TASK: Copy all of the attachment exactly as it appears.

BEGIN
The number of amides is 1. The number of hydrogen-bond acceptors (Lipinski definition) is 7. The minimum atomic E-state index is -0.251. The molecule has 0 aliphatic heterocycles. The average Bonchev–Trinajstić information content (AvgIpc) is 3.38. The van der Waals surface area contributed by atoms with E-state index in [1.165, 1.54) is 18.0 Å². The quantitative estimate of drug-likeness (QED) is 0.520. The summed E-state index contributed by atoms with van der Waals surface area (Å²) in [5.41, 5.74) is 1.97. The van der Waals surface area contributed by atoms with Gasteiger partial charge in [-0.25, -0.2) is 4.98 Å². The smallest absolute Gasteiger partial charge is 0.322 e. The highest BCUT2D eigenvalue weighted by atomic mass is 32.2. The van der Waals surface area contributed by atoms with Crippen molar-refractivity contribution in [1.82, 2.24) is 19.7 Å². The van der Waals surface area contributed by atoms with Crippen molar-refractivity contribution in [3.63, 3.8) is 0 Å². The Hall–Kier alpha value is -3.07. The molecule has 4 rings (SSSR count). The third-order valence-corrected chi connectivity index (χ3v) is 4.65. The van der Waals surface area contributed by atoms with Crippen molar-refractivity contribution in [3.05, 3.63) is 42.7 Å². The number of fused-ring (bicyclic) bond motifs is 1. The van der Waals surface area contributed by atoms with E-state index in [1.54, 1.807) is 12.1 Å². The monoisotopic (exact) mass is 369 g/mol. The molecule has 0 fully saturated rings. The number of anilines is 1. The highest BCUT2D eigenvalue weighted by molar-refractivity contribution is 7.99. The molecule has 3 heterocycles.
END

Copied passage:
The number of amides is 1. The number of hydrogen-bond acceptors (Lipinski definition) is 7. The minimum atomic E-state index is -0.251. The molecule has 0 aliphatic heterocycles. The average Bonchev–Trinajstić information content (AvgIpc) is 3.38. The van der Waals surface area contributed by atoms with E-state index in [1.165, 1.54) is 18.0 Å². The quantitative estimate of drug-likeness (QED) is 0.520. The summed E-state index contributed by atoms with van der Waals surface area (Å²) in [5.41, 5.74) is 1.97. The van der Waals surface area contributed by atoms with Gasteiger partial charge in [-0.25, -0.2) is 4.98 Å². The smallest absolute Gasteiger partial charge is 0.322 e. The highest BCUT2D eigenvalue weighted by atomic mass is 32.2. The van der Waals surface area contributed by atoms with Crippen molar-refractivity contribution in [1.82, 2.24) is 19.7 Å². The van der Waals surface area contributed by atoms with Crippen molar-refractivity contribution in [3.63, 3.8) is 0 Å². The Hall–Kier alpha value is -3.07. The molecule has 4 rings (SSSR count). The third-order valence-corrected chi connectivity index (χ3v) is 4.65. The van der Waals surface area contributed by atoms with Crippen molar-refractivity contribution in [3.05, 3.63) is 42.7 Å². The number of fused-ring (bicyclic) bond motifs is 1. The van der Waals surface area contributed by atoms with E-state index in [1.54, 1.807) is 12.1 Å². The monoisotopic (exact) mass is 369 g/mol. The molecule has 0 fully saturated rings. The number of anilines is 1. The highest BCUT2D eigenvalue weighted by molar-refractivity contribution is 7.99. The molecule has 3 heterocycles.